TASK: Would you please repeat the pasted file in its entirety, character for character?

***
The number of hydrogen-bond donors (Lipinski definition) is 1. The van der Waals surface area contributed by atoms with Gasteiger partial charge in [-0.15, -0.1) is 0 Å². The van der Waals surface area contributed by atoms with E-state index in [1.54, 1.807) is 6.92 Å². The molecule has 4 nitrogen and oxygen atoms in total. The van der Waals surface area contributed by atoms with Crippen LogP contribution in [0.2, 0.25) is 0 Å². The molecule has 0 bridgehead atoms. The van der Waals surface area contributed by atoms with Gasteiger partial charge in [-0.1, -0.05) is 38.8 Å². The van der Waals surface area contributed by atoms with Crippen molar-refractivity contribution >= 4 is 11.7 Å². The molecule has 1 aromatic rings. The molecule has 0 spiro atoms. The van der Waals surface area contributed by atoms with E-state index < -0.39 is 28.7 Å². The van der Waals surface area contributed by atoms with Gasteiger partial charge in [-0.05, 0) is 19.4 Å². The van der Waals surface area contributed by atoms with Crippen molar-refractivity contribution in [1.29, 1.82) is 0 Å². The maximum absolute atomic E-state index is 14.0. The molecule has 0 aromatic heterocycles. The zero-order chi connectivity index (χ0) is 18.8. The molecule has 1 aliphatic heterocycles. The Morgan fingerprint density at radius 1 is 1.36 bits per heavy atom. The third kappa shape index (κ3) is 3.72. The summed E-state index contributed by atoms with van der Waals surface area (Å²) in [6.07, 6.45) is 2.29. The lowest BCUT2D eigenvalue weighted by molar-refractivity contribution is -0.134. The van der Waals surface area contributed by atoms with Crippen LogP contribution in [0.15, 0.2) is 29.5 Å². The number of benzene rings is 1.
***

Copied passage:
The number of hydrogen-bond donors (Lipinski definition) is 1. The van der Waals surface area contributed by atoms with Gasteiger partial charge in [-0.15, -0.1) is 0 Å². The van der Waals surface area contributed by atoms with E-state index in [1.54, 1.807) is 6.92 Å². The molecule has 4 nitrogen and oxygen atoms in total. The van der Waals surface area contributed by atoms with Crippen LogP contribution in [0.2, 0.25) is 0 Å². The molecule has 0 bridgehead atoms. The van der Waals surface area contributed by atoms with Gasteiger partial charge in [-0.1, -0.05) is 38.8 Å². The van der Waals surface area contributed by atoms with Crippen molar-refractivity contribution >= 4 is 11.7 Å². The molecule has 1 aromatic rings. The molecule has 0 spiro atoms. The van der Waals surface area contributed by atoms with E-state index < -0.39 is 28.7 Å². The van der Waals surface area contributed by atoms with Gasteiger partial charge in [-0.05, 0) is 19.4 Å². The van der Waals surface area contributed by atoms with Crippen molar-refractivity contribution in [1.29, 1.82) is 0 Å². The maximum absolute atomic E-state index is 14.0. The molecule has 0 aromatic heterocycles. The zero-order chi connectivity index (χ0) is 18.8. The molecule has 1 aliphatic heterocycles. The Morgan fingerprint density at radius 1 is 1.36 bits per heavy atom. The third kappa shape index (κ3) is 3.72. The summed E-state index contributed by atoms with van der Waals surface area (Å²) in [6.07, 6.45) is 2.29. The lowest BCUT2D eigenvalue weighted by molar-refractivity contribution is -0.134. The van der Waals surface area contributed by atoms with Crippen LogP contribution in [0.15, 0.2) is 29.5 Å². The number of benzene rings is 1.